27 January 2010

'Sea Empress' scoter shot in Russia

When the Sea Empress ran aground in Milford Haven on 15 February 1996, it spilled 72,000 tonnes of crude oil into Carmarthen Bay (more here). The bay supports around 30% of the British wintering population of Common Scoter, often numbering over 10,000 birds.

Following the spill, 4,571 Common Scoter were found dead or dying, but many were also successfully rehabilitated, ringed and released. Although many of these were found quite close by, several have since been found in Europe (in blue below), including one unlucky bird found following the Tricolor spill in the southern North Sea!

View Sea Empress Common Scoters in a larger map

We have just received details of GF67015 (rehabilitated and ringed following the spill), shot in Russia in June 2009 (the red marker above), actually very close to where another bird was shot in May 2007. So it is encouraging to see that some of these birds are still alive and doing what they should after being successfully rehabilitated.

25 January 2010

New longevity record for Red Kite

Just a gratuitous reason really to put up a nice picture of a Red Kite! We heard recently that 'Orange/Orange R' (below) is now the oldest BTO-ringed Red Kite.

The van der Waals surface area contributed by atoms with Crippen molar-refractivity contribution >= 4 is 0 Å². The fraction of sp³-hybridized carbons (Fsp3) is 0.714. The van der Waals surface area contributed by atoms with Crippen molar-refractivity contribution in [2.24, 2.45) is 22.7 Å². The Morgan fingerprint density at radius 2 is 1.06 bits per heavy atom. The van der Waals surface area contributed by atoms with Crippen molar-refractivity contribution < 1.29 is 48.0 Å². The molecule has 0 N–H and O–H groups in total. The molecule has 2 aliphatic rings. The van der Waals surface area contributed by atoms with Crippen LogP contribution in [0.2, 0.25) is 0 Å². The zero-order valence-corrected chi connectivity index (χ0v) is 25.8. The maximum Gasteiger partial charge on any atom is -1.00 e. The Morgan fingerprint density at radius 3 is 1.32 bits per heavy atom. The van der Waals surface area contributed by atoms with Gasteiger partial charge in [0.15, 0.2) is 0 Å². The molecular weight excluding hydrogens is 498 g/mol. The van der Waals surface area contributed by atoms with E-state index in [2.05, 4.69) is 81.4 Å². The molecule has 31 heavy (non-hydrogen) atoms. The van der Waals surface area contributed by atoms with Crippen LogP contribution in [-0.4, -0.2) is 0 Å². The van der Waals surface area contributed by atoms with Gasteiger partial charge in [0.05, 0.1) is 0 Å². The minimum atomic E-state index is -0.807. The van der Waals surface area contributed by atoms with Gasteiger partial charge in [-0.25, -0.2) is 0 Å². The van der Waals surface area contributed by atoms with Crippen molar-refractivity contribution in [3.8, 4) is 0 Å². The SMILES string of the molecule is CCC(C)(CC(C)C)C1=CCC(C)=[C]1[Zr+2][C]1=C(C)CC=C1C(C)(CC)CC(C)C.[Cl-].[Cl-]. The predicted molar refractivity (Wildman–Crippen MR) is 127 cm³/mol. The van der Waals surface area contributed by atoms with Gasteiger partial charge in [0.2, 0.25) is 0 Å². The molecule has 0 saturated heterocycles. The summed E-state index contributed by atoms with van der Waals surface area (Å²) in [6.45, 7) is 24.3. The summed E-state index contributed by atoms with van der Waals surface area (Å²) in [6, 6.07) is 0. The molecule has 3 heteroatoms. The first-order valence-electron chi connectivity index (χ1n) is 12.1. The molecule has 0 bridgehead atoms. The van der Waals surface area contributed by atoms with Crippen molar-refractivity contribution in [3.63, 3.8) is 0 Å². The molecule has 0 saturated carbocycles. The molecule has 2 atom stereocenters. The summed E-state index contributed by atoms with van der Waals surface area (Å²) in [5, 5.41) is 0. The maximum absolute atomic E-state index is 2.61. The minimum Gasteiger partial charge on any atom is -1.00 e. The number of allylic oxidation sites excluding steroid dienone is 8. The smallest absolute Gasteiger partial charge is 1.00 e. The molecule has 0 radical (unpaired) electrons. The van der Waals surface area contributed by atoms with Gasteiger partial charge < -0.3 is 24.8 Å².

More details about 'Orange/Orange R' can be found on the Welsh Red Kite Trust blog.

22 January 2010

Winter Whitethroat ringed in Devon

After our brief mention of a winter Blackcap movement, this recent capture is far more bizarre!

On 17 January Jon Avon was ringing in his Devon garden and found this Whitethroat in his net! We're not sure of the age of the bird, but the colour of the eye and tail both suggest it might be a first-winter bird.

Amazingly, despite the recent Arctic conditions the bird was in really good condition, weighing in at 12.9g which is what you'd expect a Whitethroat to weigh in autumn.

Thanks to Jon for the photos and to find out what our migrants should be doing in the winter, check the blog here.

20 January 2010

Snow Bunting mystery (now solved!)

We've had an instant response on this and it looks like this is a female bird ringed in Norfolk in February 2009 (not January 2005 as posted earlier).

We've also just heard a colour-ringed bird from the same Norfolk site was seen in France in October 2009, so this is now the SECOND record to France!

We're being plagued by a mystery Snow Bunting seen in France recently. The bird was well photographed and obviously has a BTO ring, but what number?!

The bird was seen on the beach in Dunkerque on 13 December and thanks to the photos of Daniel Haubreux we have got as far as --84768 but can't seem to figure out the first two letters!

Hopefully we'll figure it out and will post an update here... This is our first Snow Bunting exchange with France (either way), with most movements involving Iceland (48), Belgium (12) and The Netherlands (11), though we have had birds go to Canada and Italy!

19 January 2010

BTO Slav Grebe in Iceland